Intentionality is about the directness or aboutness of the mind. He maintains, “‘Intentionality’ is a fancy philosopher’s term for that capacity of the mind by which it is directed at, or about, object and states of affairs in the world, typically independent of itself” (Searle, MSW 25). When we fear failure, hope to maintain a friendship, or want to visit Greece, are all instances of intentions. Fear, hope, desires, or belief are intentions and are always about something else. Intentionality always has a direction as well as an object. The object of intentionality can be a physical object, like when one wants to buy a pair of shoes, or it can be abstract, like when one intends to run a marathon. As he repeats frequently, intentionality springs from the capacity of the mind to be directed at objects. When a person wants to cook, his/her intentionality is directed toward cooking. However, we do things collectively. We cooperate with others, and we expect others to cooperate with us to accomplish shared goals. Searle refers to this collectivity as collective intentions. However, he acknowledges that there are other types of collective intentionality that are mostly cognitive, such as believing and desiring. “…there are also forms of collective intentionality in such things as believing and desiring. I might for example, as a member of a religious faith, believe something only as part of our believing it, as part of our faith. I might, as part of a political movement, desire something as part of our desiring it” (MSW 43). However, his focus in Making the Social World would be “to say what exactly constitutes collective intentionality in cooperative planning and acting.” (MSW 43).

Searle’s basic goal by appealing to the notion of collective intentionality is to explain collective actions. So collective intentionality accounts for collective actions. “Collective intentionality is a type of intentionality, and society is created by collective intentionality”(Searle, MSW 25). He believes we as human beings have a natural capacity for collective actions, which arises from collective intentionality. But what is collective intentionality, according to Searle? He does not give a straight definition of collective intentionality in his book. In the chapter of Making Social World that he devoted to collective intentionality, rather than defining collective intentionality in a sentence or a passage, he does two things to clarify what collective intentionality is.[3] First, he gives several conditions that any collective intentionality theory must have. Second, he gives two examples, the first one which shows what collective intentionality is not and the second shows what collective intentionality is. So we need to analyze those conditions and examples that he gives in order to have a better grasp of his notion of collective intentionality.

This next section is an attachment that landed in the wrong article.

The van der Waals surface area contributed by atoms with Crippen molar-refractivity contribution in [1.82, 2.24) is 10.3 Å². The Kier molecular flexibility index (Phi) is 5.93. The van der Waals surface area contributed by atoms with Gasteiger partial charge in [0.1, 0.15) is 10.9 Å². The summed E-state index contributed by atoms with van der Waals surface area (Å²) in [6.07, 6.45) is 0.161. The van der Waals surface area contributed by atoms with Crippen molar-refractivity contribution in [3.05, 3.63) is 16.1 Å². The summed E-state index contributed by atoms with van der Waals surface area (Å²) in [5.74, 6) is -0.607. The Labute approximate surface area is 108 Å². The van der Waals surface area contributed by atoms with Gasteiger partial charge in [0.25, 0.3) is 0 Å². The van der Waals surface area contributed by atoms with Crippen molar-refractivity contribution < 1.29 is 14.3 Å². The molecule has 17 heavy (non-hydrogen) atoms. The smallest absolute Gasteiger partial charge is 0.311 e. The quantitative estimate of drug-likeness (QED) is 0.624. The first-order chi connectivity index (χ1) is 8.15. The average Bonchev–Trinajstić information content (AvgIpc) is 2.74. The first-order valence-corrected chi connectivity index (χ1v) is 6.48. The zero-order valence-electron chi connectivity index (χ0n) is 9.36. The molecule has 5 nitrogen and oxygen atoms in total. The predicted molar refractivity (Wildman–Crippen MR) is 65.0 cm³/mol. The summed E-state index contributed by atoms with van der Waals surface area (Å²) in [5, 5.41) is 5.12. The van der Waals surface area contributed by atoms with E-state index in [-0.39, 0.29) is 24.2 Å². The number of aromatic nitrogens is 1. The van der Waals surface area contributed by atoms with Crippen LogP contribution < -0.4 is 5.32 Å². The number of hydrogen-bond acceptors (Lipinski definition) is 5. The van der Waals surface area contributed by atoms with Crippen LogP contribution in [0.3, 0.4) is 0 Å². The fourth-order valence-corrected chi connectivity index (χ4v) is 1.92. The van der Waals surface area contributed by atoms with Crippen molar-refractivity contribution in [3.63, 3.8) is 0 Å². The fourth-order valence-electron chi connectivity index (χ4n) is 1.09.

2.1. John Searle on Collective intentionality

After establishing the autonomy of individual intentions in the “Intentionality” chapter, Searle begins his chapter on collective intentionality to establish his irreducibility thesis. It is a mistake, Searle states, to think that whatever we can say about individual intentionality can be carried over to the notion of collective intentionality. In the outset of the “Collective Intentionality and the Assignment of Function” chapter, he tells the reader that “One might think that the way to deal with collective intentionality is just to take the account that is given in the chapter of individual intentionality and preface all intentional representations with a ‘we’ instead of an ‘I.’ So instead of an ‘I am going to the store,’ we simply say ‘We are going to the store,’ and do the exact analysis of intentionality that I provide for the ‘I’ case” (MSW 43-43). Searle sees three problems with this reductionist view. The first problem is that respecting “basic fact” does not mean defending a reductionist view. The second problem with this approach is that in the case of I-intention, an agent’s intentions only range over actions that he/she causes whereas in the case of we-intentions, “there is an intentionality that is beyond the range of my causation” (MSW 44). The third problem with the reductionist view, Searle believes, is that in many forms of collective intentionality the content of what each participant does is different from the content of others in order to achieve a common goal. For instance, each player in a symphonic orchestra plays a different part in order to perform a piece of music.